What would a Russian retreat from Kherson in southern Ukraine mean?
Ukrainian forces pressing an offensive in the south have zeroed in on Kherson, a provincial capital that has been under Russian control since the early days of the invasion.
The possible recapture of the city would deal another humiliation to Moscow after a string of battlefield defeats and other setbacks, further cornering Russian President Vladimir Putin and setting the stage for a potential escalation of the 8-month-old war.
Here’s a look at the military and political importance of Kherson:
Why is the city such a prize?
Kherson, which had a prewar population of 280,000, is the only regional capital to be captured by Russian forces. The city and surrounding areas fell into Moscow’s hands in the opening days of the conflict as Russian troops quickly pushed their attack north from Crimea — the region illegally annexed by the Kremlin in 2014.
Its loss was a major blow to Ukraine because of its location on the Dnieper River, near the mouth of the Black Sea, and its role as a major industrial center. Ukrainian resistance fighters have challenged Russian troops for control of the city ever since, with acts of sabotage and assassinations of Moscow-appointed officials.
Kherson also sits at a point where Ukraine can cut off fresh water from the Dnieper to Crimea. Kyiv blocked those vital supplies after the Crimean peninsula’s annexation, and Putin mentioned the need to restore them as one reason behind his decision to invade.
Residents who have left the occupied Black Sea port city of Kherson tell of heavy-handed efforts by Russia to establish permanent control.
During the summer, Ukrainian troops launched relentless attacks to reclaim parts of the province, which is also called Kherson and was one of four regions that Russia illegally annexed after sham referendums last month. Ukraine has used U.S.-supplied HIMARS rocket launchers to repeatedly hit a key bridge on the Dnieper in Kherson and a large dam upstream used as a crossing point. The strikes have forced Russia to rely on pontoons and ferries, also targeted by Ukraine.
This disrupts supply links to Kherson and the Russian forces on the west bank of the Dnieper and makes them vulnerable to encirclement. The shortages were exacerbated after an Oct. 8 truck bomb blew up part of the strategic Kerch Bridge linking Russia’s mainland to Crimea, which has served as a major supply hub for the Russian forces in the south.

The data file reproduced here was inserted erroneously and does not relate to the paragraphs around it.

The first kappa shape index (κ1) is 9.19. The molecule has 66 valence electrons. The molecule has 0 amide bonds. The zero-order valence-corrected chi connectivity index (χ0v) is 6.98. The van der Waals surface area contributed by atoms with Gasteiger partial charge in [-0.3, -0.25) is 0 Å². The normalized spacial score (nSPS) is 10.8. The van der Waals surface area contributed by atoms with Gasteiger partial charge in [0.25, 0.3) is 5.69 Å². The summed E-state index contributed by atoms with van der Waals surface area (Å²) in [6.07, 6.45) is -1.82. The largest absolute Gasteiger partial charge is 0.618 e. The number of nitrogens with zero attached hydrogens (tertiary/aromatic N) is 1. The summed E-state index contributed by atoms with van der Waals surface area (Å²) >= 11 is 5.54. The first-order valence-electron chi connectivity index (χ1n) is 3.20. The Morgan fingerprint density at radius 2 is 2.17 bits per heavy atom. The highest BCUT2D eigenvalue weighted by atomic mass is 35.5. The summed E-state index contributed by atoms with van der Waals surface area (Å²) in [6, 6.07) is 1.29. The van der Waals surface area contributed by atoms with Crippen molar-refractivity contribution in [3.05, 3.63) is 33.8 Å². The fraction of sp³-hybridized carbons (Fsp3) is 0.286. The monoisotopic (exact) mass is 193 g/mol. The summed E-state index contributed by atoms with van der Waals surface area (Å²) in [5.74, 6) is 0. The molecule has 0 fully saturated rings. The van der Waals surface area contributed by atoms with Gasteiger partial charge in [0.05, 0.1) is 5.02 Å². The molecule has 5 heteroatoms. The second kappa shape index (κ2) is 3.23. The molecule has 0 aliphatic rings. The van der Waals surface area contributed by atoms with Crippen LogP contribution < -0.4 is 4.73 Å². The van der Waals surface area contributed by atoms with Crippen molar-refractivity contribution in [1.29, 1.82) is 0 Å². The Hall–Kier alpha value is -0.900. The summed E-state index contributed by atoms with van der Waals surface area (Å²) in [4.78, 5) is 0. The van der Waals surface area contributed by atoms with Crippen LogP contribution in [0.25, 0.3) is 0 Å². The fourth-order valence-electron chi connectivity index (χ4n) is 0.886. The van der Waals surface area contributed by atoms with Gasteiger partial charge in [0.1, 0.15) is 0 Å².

What has been Russia’s response?
Putin blamed the Kerch Bridge attack on Ukraine’s military intelligence and responded by ordering a bombardment of energy infrastructure across Ukraine.
He also declared martial law in Kherson and the three other annexed regions in a bid to cement Moscow’s grip.
But as Ukrainian forces stubbornly pressed their offensive to the southwest alongside the Dnieper, Russian troops have found it increasingly difficult to stem their advance.
Ukrainian forces have recently recaptured swaths of territory in northeast, east and south, sending Russian troops fleeing. But in ravaged towns, suffering doesn’t stop with occupation’s end.
Gen. Sergei Surovikin, the newly appointed Russian commander in Ukraine, appeared to set the stage for a possible withdrawal from Kherson, acknowledging that the situation in the region was “quite difficult” for Moscow and noting that the combat situation there was still evolving.
Russian authorities, who initially dismissed talk of evacuating the city, sharply changed course this week, warning that Kherson could come under massive Ukrainian shelling and encouraging residents to leave — but only to Russian-held areas.
The Kremlin-installed regional administration added a note of urgency Saturday, saying that all civilians should leave immediately “because of the tense situation on the front, an increased danger of massive shelling of the city and the threat of terror attacks.”